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Alec Baldwin Vs. Black Photographer

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Monday, February 18, 2013

"He Said-He Said" Over Allegations of Racist Rant

N.Y. Times' David Barboza Among Polk Award Winners

Report on Press Freedom Makes Depressing Reading

New "Digital Divide" Is About Executive Jobs, Capital


"Redskins" Label Recalls Times of Atrocities, Genocide


Human Stories Called Best Way to Report Gun Violence

Writers Note Influence of a More European-Looking Beyoncé

Yvette Cabrera Joins Investigative Startup

Short Takes

Alec Baldwin is caught in a photograph during a verbal spat with the New York Po

"He Said-He Said" Over Allegations of Racist Rant

"Actor Alec Baldwin allegedly called a black Post photographer a racial epithet, a 'crackhead' and a 'drug dealer' during a confrontation on an East Village street yesterday morning, prompting police to intervene," Leonard Greene reported Monday for the New York Post.

The story was noticed almost immediately by the right-wing Breitbart.com. "Isn't it great to be Alec Baldwin?" asked Breitbart's Larry O'Connor. "When you're Alec Baldwin you can do or say pretty much anything and there are no repercussions. You can even call a member of the media a 'coon' and a 'crackhead' and still be celebrated by Hollywood and by the Left because... well... because you're Alec Baldwin and you're a liberal. . . ."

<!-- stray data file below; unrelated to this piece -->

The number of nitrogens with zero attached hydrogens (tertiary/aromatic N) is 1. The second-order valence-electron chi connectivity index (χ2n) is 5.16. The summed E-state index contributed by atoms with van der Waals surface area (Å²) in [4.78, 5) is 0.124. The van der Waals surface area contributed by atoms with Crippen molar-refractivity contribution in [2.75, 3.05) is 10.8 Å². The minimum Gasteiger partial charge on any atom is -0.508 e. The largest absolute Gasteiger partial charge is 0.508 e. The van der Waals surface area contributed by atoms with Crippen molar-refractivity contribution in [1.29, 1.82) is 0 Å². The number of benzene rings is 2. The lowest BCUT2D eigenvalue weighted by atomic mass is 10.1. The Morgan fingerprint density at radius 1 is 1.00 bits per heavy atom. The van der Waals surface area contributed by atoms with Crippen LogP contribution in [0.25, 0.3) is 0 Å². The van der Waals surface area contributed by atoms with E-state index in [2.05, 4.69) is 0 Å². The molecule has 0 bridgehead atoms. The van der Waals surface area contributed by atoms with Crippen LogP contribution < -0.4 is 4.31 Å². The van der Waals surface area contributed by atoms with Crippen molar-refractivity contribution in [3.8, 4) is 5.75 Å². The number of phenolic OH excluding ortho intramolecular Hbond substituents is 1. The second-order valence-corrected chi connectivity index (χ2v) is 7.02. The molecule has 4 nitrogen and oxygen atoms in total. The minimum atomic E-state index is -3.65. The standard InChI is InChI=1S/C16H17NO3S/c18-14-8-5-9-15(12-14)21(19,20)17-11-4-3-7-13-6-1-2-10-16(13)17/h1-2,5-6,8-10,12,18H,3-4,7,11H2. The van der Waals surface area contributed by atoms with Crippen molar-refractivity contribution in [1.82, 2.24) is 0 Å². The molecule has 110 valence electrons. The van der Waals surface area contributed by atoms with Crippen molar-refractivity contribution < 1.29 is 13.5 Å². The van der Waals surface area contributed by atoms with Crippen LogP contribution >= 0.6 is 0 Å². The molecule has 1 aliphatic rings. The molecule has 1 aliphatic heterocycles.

G.N. Miller (Credit: John Jay College of Criminal Justice, CUNY)Greene's story continued, "Baldwin had first been approached by a Post reporter while walking his dogs outside his East 10th Street pad at around 10:50 a.m. He was asked for comment on a lawsuit against his wife, Hilaria, involving her work as a yoga instructor.

"The '30 Rock’ star grabbed the reporter, Tara Palmeri, by her arm and told her, 'I want you to choke to death,' Palmeri told police, for whom she played an audiotape of the conversation.

"He then called G.N. Miller — a decorated retired detective with the NYPD’s Organized Crime Control Bureau and a staff photographer for The Post — a 'coon, a drug dealer,’ Miller’s police statement said.

"At one point, Miller showed Baldwin ID to prove he’s a retired NYPD cop, which Baldwin dismissed as 'fake.'

"Cops were called, and Miller, 56, and Baldwin, 54, both filed harassment claims against each other.

". . . Although both men made police reports, it’s a case of he said-he said because the incident did not happen in the presence of a police officer.

"Neither police complaint will go any further, except in possible civil action.

"Baldwin’s spokesman, Matthew Hiltzik, called Miller’s accusations 'completely false.’

"Baldwin, through Hiltzik, denied making the racist remarks, adding, 'That’s one of the most outrageous things I’ve heard in my life.’

"But Baldwin has a history of making inappropriate comments to photographers.

"Last June, the day before his wedding, Baldwin shouted to a black photographer on the street, 'You gotta back up there Rodney.'

"The photographer’s name wasn’t Rodney."

New York Times economic correspondent David Barboza, right, with Hugo Shong at B

N.Y. Times' David Barboza Among Polk Award Winners

"Journalists who uncovered corruption at the highest levels of the Chinese government, exposed abuses at New Jersey’s halfway houses and, at great personal risk, delved deep into the Syrian civil war were among the winners of 14 George Polk Awards for 2012 announced Monday," Marc Santora reported for the New York Times.

Long Island University, which administers the awards, announced, "The staff of Bloomberg News and David Barboza of The New York Times will both receive the George Polk Award for Foreign Reporting, for investigative reports that untangled the financial holdings of China's political elite and uncovered corruption within the world's most populous country. . . .